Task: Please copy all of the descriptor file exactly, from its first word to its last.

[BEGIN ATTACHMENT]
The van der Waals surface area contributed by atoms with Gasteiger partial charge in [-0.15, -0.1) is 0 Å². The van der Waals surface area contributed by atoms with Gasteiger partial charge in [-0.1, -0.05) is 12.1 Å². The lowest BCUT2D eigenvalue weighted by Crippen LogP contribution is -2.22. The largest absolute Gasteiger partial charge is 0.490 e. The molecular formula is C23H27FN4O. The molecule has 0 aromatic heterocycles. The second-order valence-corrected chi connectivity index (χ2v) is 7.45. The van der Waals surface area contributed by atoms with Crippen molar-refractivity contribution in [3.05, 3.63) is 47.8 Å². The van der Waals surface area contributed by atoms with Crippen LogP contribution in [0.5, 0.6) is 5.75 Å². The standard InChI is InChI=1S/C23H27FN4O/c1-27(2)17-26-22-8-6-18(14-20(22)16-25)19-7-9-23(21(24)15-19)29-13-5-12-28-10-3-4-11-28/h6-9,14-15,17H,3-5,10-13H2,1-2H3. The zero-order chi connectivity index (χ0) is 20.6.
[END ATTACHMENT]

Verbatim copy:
The van der Waals surface area contributed by atoms with Gasteiger partial charge in [-0.15, -0.1) is 0 Å². The van der Waals surface area contributed by atoms with Gasteiger partial charge in [-0.1, -0.05) is 12.1 Å². The lowest BCUT2D eigenvalue weighted by Crippen LogP contribution is -2.22. The largest absolute Gasteiger partial charge is 0.490 e. The molecular formula is C23H27FN4O. The molecule has 0 aromatic heterocycles. The second-order valence-corrected chi connectivity index (χ2v) is 7.45. The van der Waals surface area contributed by atoms with Crippen molar-refractivity contribution in [3.05, 3.63) is 47.8 Å². The van der Waals surface area contributed by atoms with Crippen LogP contribution in [0.5, 0.6) is 5.75 Å². The standard InChI is InChI=1S/C23H27FN4O/c1-27(2)17-26-22-8-6-18(14-20(22)16-25)19-7-9-23(21(24)15-19)29-13-5-12-28-10-3-4-11-28/h6-9,14-15,17H,3-5,10-13H2,1-2H3. The zero-order chi connectivity index (χ0) is 20.6.